Madison Keys reacts after she defeats Kaia Kanepi in a...

Madison Keys reacts after she defeats Kaia Kanepi in a women's singles quarterfinal match on day ten of the U.S. Open tennis tournament at the USTA Billie Jean King National Tennis Center on Wednesday, Sept. 6, 2017. Credit: Kathleen Malone-Van Dyke

And now there are four.

With Madison Keys’ victory in the U.S. Open quarterfinals on Wednesday night, there are four American women in the semifinals of the home Grand Slam.

With her 6-3-6-3 win over Kaia Kanepi at Ashe Stadium, Keys booked her meeting with CoCo Vandeweghe Thursday night. Americans Venus Williams and Sloane Stephens face off in the other semi. It is the first time four Americans have occupied all four semifinal slots at the U.S. Open since 1981, when Tracy Austin, Chris Evert, Barbara Potter and Martina Navratilova achieved it.

“I was really nervous. I mean, on top of coming back after having a big win the other night, and then all of a sudden being in a match where you’re supposed to win, it was a lot,” Keys said.

“And then being the last American, it was really bad,” she said with a smile.

The last time four Americans were in any Grand Slam semifinal was 1985: Evert, Navratilova, Zina Garrison and Kathy Rinaldi.

With an all-American final assured, that will be the first since in the U.S. Open since 2002, and you might know the two combatants — Serena and Venus Williams. Serena was the winner.

With highly effective first and second serves, Keys faced only three break points, all in the third game of the first set, and her serve got her out of that single spot of bother. She won 30 of 38 first serves, nine of 15 second serves.

Keys and Kanepi are two of several women’s comeback stories at this Open. Keys had left wrist surgery in November of last year, and had a second one after the French Open in June to remove scar tissue. She had returned in March of this year and victories had been hard to come by until she defeated Vandeweghe to win the Stanford tournament in July. She beat her again in the first round at Cincinnati in August.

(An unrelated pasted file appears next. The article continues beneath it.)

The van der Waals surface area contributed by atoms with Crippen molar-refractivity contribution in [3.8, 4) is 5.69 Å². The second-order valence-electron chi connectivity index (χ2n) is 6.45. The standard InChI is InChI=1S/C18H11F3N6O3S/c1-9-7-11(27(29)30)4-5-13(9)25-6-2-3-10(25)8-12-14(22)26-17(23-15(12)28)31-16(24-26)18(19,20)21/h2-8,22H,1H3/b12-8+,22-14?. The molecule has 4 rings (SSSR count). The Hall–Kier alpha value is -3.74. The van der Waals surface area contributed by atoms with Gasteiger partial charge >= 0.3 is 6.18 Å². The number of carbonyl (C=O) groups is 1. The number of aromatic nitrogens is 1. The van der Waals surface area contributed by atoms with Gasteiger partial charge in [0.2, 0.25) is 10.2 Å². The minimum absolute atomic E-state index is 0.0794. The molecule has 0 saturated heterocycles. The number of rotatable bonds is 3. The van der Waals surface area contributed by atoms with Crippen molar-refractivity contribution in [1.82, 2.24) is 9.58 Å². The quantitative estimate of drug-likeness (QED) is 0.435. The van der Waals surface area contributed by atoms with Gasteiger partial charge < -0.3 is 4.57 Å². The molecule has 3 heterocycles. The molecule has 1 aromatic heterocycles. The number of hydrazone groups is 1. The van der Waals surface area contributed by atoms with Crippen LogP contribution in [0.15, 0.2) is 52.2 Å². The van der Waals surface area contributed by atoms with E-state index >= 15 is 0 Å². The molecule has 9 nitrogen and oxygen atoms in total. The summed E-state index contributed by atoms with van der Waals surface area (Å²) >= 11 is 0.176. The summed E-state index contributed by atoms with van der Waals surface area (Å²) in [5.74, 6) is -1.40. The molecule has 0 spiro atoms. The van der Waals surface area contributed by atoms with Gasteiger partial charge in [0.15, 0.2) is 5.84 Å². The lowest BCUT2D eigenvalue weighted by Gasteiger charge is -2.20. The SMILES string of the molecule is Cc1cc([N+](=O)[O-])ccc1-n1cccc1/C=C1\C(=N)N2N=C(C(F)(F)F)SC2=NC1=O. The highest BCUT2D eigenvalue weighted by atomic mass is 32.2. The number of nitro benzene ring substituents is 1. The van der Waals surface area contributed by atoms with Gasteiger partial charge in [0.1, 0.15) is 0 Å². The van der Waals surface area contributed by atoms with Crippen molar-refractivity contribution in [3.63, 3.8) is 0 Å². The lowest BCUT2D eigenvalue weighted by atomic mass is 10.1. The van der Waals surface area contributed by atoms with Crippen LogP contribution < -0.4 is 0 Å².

“I’m going to have to serve really well,” Keys said of her match with Vandeweghe. “CoCo has an amazing serve. Defending that constantly, I’m just going to really have to do everything really well. The fact that we’re playing three times in a row is interesting.”

This was the fifth straight match that Keys played at night in the Open, including a third-rounder against Elena Vesnina that ended at 1:45 Sunday morning. Keys holds the record for the latest finish by a woman at the Open, playing until 1:48 a.m. last year in a win over Alison Riske.

Kanepi, 32, nearly quit the sport at the end of last year. She had plantar fasciitis in both feet and was suffering from Epstein-Barr virus, an autoimmune disease.

The Estonian was once ranked 15th in the world in 2012 and had reached the quarterfinals of Grand Slams five previous times, the last one being Wimbledon in 2013.

She is ranked No. 418 and this is her first tour-level event of the year. She got into Open qualifying on a protected ranking of 196 and won three matches to reach the main draw. She got to the quarterfinals without having to beat a seeded player.

The two wrist surgeries cast a dark shadow on Keys’ career, one from which she has emerged full bore.

“I feel like wrist surgery is all the rage right now,” Keys said. “I feel like everyone is getting it done. There was definitely the fear that a lot of players have struggled coming back from it. Having to go in for a second one was obviously really scary. But my surgeon was amazing, and the whole time he told me I was going to be fine.”

Just not this fine.

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